As a measure of how disappointing global economic data has been, recent data releases from South Korea have been particularly weak. South Korea is often a good bellwether of the momentum in the global economy. It has close trading ties with China and is a significant supplier of semiconductors to the world. Hence, it is somewhat disturbing that the recent flow of economic news has been so poor. The rate of change of the lead indicator for the South Korean economy has fallen to the weakest since 2012. Last week’s trade report showed that in the first twenty days of February, exports fell 11.7% year-on-year coming after the 14.6% fall in January. The timing of Chinese New Year is distorting the data to some degree; however, exports have been weakening since October last year. Manufacturing sentiment has fallen to a three-year low, and recent labour market data showed a massive rise in unemployment to a nine-year high of 4.4%. Employers have reacted badly to the 11% rise in minimum wages.
Investor worries about the poor shape of the global economy have been put to one side as the news that the Fed was not so minded to tighten monetary policy, the US government was back to work, and the US and Chinese might not have a trade war after all.
We will hear much ‘Fed speak’ this week with Fed Chair Powell due to testify before Congress and the Senate and other Fed members due to make speeches across the US. Given how noisy and inconsistent the Fed has been in its communication recently, any speech from Powell can materially move markets. Given that the markets are pricing little in the way of further rate rises this year the only worry would be if the Fed Chairman suddenly announced that the Fed saw signs of strength in the economy and inflation. However, at least for the moment, the backdrop of US economic data has been poor and the Fed’s preferred measure of inflation, the PCE deflator, due to be reported this week remains lower than the target of 2.0% at both a core and headline level.
The markets have received better news on the trade war front. Over the weekend President Trump and the Chinese press talked about the substantial progress that had been made in recent negotiations. We may hear more about the progress on talks between the two sides when Robert Flightier, the US lead trade negotiator, testifies before the House Ways and Means committee on Wednesday.
Would an agreement between the US and China lead to further good gains from risk assets like equities? Not necessarily. We would expect any deal to lead to a knee jerk improvement in industrial confidence around the world. Trade flows that had been patchy might be restarted, and some degree of normality might return to the world’s shipping lanes. However, such an outcome would lead to the resolution of one of the factors that have held back the Fed from increasing interest rates. Remember at this stage the market discounts the prospect of no further rate rises; indeed, it prices a small probability of a rate cut early next year. If the market were to price higher policy rates this year it could lead to a wave of profit taking on equities and high-risk bond markets.
Irrespective of the noise from the Federal Reserve US Treasuries have maintained their strength and lower yields in recent months. The US 10-year government bond yield at 2.64% is towards the lower end of the range. Over the past three months, the five and ten-year bond yields have fallen over 40 basis points. Should the Fed come into play we would be more concerned for corporate credit than government bonds. The markets have tended to take the view that were the Fed to raise rates this would only lead to more marked weakness in the global economy and hence lead to lower long term interest rates.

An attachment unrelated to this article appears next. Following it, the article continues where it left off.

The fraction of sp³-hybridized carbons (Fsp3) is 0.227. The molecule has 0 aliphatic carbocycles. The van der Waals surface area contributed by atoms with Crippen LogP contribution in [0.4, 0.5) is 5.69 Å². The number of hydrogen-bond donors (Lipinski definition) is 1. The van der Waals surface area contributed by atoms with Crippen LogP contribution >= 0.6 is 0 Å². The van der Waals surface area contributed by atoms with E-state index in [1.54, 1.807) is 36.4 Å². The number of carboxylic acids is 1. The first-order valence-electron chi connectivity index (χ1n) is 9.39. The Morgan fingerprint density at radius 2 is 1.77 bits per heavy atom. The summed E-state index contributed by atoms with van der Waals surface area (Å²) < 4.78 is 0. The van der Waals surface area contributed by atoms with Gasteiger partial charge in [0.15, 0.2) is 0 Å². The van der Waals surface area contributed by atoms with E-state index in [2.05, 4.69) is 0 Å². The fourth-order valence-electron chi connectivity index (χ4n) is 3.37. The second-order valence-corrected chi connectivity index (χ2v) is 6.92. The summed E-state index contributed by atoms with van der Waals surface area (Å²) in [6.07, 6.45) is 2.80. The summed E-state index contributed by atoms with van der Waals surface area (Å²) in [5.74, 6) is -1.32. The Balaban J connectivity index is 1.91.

Emerging markets have quietly outperformed against their developed market equivalents. Emerging market equities are up close to 8% over the past three months against global equities up 5.5%. Emerging market bond spreads have narrowed 45bps over the same period. The flow of economic data remains constructive for further emerging market outperformance. The economic surprise index for the emerging markets has improved led by a better data flow from China and Brazil. Chinese equities have had a reasonable rebound from their lows but could have more to go. Of all the major emerging markets Chinese equities are still showing heavily negative performance over the past twelve months (13.7% for the Shanghai composite).
A trip to Thailand this past weekend reminded me of the fundamental need for investors to invest in the sustainability of the planet and to discourage waste and destructiveness in corporate behaviour. Visiting Jim Thompson’s House in Bangkok, we tourists were reminded that Buddhists build a small temple whenever they build a new house to apologise to the Gods for disturbing the earth. It is one small example of an ancient appreciation that whatever footprint we leave on this planet it must not be destructive and if it disturbs, we should find ways of making amends.
ESG (environmental social and corporate governance) investing is becoming more mainstream as each year passes. ESG investing as at 2016 accounted for $22 trillion of assets (according to Global Sustainable Investment Alliance). An article in last week’s FT pointed to the increasing influence of ESG factors on the credit rating decisions. Fitch recently announced plans to show transparently how ESG factors influence credit scores, S&P include ESG assessment in their analysis as do Moody’s Investor Services. Investors increasingly see ESG considerations as more important than investment returns. A survey last year showed that almost three-quarters of Dutch investors were prepared to forego some investment return for their investments to score well on ESG criteria.
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